my line in column of regiments on the high ground overlooking the marsh known as Little Sailor's Creek. The regiments came up on the double-quick and formed in column as follows: Fifth Regiment Wisconsin Volunteers, Eighty-second Regiment Pennsylvania Volunteers, Forty-ninth Regiment Pennsylvania Volunteers, One hundred and nineteenth Regiment Pennsylvania Volunteers, and Second Regiment Rhode Island Volunteers, with the Thirty-seventh Massachusetts Volunteers in column of wings in the road perpendicular to rest of the line. The formation being changed, I ordered the left wing of the Eighty-second Pennsylvania Volunteers to be put on the left of the Fifth Wisconsin, forming the first line, and the right wing to connect with the left of the Forty-ninth, forming the second line, and the One hundred and nineteen [Pennsylvania and] Second Rhode Island Volunteers to move forward in line in rear of the second line, and the Thirty-seventh in rear of them, retaining its first formation. I moved across the creek in this order without waiting for the Third Division, and formed one line, from right to left, as follows: Fifth, Eighty-second, One hundred and nineteenth, Forty-ninth, Second, and Thirty-seventh. After passing the creek I halted the line, which had become somewhat broken by the passage of the creek, and reformed it under the crest of the hill in my front. As soon as the line was reformed the brigade moved rapidly forward and soon became heavily engaged with the enemy. At this time I was deprived of the Thirty-seventh Massachusetts, on which I depended for holding my left; the Second Rhode Island Volunteers, losing its connection with the Thirty-seventh Massachusetts, on which I depended for holding my left; the Second Rhode Island Volunteers, losing its connection with the Thirty-seventh and being exposed to severe fire from the left flank and our own batteries, were thrown into disorder and obliged to fall back, and by so doing partially exposing the left flank of the Forty-ninth, which was also thrown into disorder, but soon rallied. The Fifth, Eighty-second, and One hundred and nineteenth, though exposed to a heavy flank fire from the enemy, posted not thirty yards from them, maintained their ground, and after a severe contest and losing heavily, drove the enemy from their position. The Thirty-seventh Massachusetts advanced at the same time with the brigade, driving the enemy slowly, but soon found both flanks exposed and a column of the enemy coming in on their left. Their left was thrown back to meet this attack, which they admirably repulsed. By this time they discovered the enemy on their right flank and some 100 yards in the rear. The regiment faced about, and a desperate hand-to hand fifth ensued. The enemy were finally forced back and they taken in flank; their line being swept by the fire of the Spencers they surrendered. Amongst the captures were Brigadier General Custis Lee and a rebel stand of colors. Lieutenant-General Ewell and staff surrendered the brigade, the number I cannot accurately state. The brigade advanced until they came up with the cavalry, on the road leading to Rice's Station, where I halted, and soon received orders to move back to the division, which I did, and went to camp for the night.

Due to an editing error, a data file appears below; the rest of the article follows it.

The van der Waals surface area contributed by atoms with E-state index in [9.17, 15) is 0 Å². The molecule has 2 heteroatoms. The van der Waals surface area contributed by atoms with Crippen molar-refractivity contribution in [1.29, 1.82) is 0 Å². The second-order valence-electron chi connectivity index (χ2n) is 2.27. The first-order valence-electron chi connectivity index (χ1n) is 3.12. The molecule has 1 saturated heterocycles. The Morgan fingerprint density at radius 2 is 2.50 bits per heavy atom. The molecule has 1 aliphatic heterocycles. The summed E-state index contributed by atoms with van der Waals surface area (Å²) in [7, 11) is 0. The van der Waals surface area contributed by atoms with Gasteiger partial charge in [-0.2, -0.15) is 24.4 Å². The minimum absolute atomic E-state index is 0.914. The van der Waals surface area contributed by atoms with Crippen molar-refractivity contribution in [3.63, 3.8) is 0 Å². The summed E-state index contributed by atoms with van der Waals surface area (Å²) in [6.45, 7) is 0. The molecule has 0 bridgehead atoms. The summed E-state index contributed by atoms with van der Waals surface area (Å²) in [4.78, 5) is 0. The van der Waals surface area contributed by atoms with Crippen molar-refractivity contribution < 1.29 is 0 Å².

My loss was severe, amounting to 343 killed and wounded.
I cannot speak in too high terms of the conduct of the brigade; with a few exceptions it was all that I cold wish. A report of the officers and men who were particularly deserving of promotion has already been forwarded.
I have the honor to be, very respectfully, your obedient servant,
Byt. Lieutenant Colonel GEORGE CLENDENIN, Jr.,
Asst. Adjt. General, First Division, Sixth Army Corps.